Nicolas Kluger1, Frédéric Mura2, Bernard Guillot1 and Didier Bessis1
Departments of 1Dermatology, Hôpital Saint Eloi, and 2Ophthalmology, Hôpital Gui-de-Chauliac, University of Montpellier I, CHU Montpellier, 80, Avenue Augustin Fliche, FR-34295 Montpellier Cedex 5, France. E-mail: firstname.lastname@example.org
Accepted January 21, 2008.
Vogt-Koyanagi-Harada syndrome (VKH) is a bilateral granulomatous panuveitis associated with cutaneous (poliosis, alopecia, and vitiligo), neurological (aseptic meningitis) and auditory (dysacusis, tinnitus, vertigo) manifestations related to a cell-mediated autoimmune process against melanocytes (1). We report here a case associated with psoriasis and Hashimoto’s thyroiditis. Cyclosporin A (CyA) treatment was efficient for the psoriasis and VKH symptoms. Although this association may be coincidental, we discuss the potential links between these 3 conditions, which support the hypothesis of a common genetic basis with specific variants of susceptibility genes.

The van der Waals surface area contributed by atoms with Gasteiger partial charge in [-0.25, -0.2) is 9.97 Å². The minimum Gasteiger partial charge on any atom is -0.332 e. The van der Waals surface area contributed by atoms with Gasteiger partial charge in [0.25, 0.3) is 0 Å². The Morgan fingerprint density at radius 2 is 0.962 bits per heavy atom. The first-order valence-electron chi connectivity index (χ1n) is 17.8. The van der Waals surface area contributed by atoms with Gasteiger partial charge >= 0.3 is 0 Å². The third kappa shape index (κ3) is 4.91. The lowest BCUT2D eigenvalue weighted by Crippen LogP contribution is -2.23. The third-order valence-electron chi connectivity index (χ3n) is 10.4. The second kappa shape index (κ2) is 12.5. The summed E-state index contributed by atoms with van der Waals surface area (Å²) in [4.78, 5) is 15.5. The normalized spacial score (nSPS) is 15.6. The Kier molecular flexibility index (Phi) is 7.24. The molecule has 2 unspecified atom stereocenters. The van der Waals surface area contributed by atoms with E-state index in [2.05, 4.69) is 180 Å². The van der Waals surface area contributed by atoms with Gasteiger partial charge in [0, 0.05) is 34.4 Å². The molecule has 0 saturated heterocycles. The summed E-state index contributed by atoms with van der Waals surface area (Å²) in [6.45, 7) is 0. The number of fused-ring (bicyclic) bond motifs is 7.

A 49-year-old Italian woman was referred for the management of an extensive vitiligo, which had been evolving for the past 6 months. Her medical history was notable for: (i) psoriasis restricted to the elbows and the knees since the age of 23 years, without any familial history; (ii) Hashimoto’s thyroiditis; (iii) dysacusis, both diagnosed in 1997; and (iv) bilateral anterior uveitis with bilateral hyalitis in 2000. Bilateral cataract developed subsequently to the chronic ocular inflammation and was treated by surgery in 2001. At that time, the panuveitis was considered as idiopathic and responded dramatically under local and systemic corticosteroid therapy (prednisone 1 mg/kg/day). However, attempts to taper corticosteroid doses resulted in recurrences of ocular inflammation at a dose of 10 mg/day. Moreover, psoriasis flared-up while tapering corticosteroids.